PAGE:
More people now own a smartphone in the U.S.—45 percent of adults—than own a cell phone, according to a recent Pew Internet & American Life poll. Smartphones will account for a $320 billion market by 2016, industry research reveals, compared to $150 billion in 2011. While the ubiquitous nature of these devices is clear, we're still figuring out what impact they are making on our use of technology. To lend insight here, Harris Interactive has come up with the following breakdowns of differences of our behavior on smartphones as opposed to traditional computers. The Harris survey results demonstrate that we turn to smartphones for all things "now," as in texting and instant messaging--functions that are much less commonly performed on computers. We are also much more likely to download lots of free stuff--apps, music, videos, etc.--on our smartphones. Nearly 1,000 U.S. adults who own and use smartphones took part in the research.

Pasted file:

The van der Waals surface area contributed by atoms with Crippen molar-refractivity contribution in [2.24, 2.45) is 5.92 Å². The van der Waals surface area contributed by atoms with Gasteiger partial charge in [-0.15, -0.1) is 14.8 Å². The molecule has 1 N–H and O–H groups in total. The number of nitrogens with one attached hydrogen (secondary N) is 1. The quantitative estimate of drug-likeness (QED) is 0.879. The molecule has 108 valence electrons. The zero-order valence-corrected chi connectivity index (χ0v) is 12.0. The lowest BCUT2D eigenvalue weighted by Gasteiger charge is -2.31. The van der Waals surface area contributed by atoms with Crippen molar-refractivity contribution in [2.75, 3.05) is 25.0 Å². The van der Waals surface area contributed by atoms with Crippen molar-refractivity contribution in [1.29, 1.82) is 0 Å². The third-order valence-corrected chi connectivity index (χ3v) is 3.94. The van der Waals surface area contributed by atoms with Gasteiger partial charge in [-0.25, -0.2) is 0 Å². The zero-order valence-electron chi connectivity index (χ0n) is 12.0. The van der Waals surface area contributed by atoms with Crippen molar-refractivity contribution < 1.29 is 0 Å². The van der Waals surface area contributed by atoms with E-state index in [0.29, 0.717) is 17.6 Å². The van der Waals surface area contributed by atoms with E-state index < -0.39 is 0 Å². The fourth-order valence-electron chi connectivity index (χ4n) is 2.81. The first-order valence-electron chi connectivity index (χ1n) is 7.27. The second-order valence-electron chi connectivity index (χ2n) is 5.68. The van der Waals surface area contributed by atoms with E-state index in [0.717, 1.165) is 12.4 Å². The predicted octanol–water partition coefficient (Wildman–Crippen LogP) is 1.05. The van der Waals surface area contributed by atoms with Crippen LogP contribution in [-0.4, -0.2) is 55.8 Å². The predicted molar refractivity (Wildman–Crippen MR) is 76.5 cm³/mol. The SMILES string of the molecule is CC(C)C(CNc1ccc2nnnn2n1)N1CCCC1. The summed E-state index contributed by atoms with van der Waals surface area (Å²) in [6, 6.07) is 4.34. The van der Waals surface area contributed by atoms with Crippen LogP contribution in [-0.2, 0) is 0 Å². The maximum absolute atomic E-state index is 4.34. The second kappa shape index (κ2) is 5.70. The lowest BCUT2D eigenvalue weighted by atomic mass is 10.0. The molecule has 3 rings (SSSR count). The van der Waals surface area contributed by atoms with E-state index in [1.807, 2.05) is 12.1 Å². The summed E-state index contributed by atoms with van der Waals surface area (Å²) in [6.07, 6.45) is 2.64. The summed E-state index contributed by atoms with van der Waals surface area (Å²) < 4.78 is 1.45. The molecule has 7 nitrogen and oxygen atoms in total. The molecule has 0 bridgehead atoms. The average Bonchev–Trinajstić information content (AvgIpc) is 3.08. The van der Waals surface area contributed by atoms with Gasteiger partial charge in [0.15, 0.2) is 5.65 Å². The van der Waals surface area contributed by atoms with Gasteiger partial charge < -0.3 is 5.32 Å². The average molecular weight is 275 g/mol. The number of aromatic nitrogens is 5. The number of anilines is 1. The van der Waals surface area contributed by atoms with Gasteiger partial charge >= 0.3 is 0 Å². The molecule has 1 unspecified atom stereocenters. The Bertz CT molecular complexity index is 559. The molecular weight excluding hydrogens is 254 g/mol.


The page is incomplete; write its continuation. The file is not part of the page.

Seeking Direction 73% of smartphone users regularly use their devices for mapping and navigation, compared to 56% on a traditional computer.
This article was originally published on 01-16-2013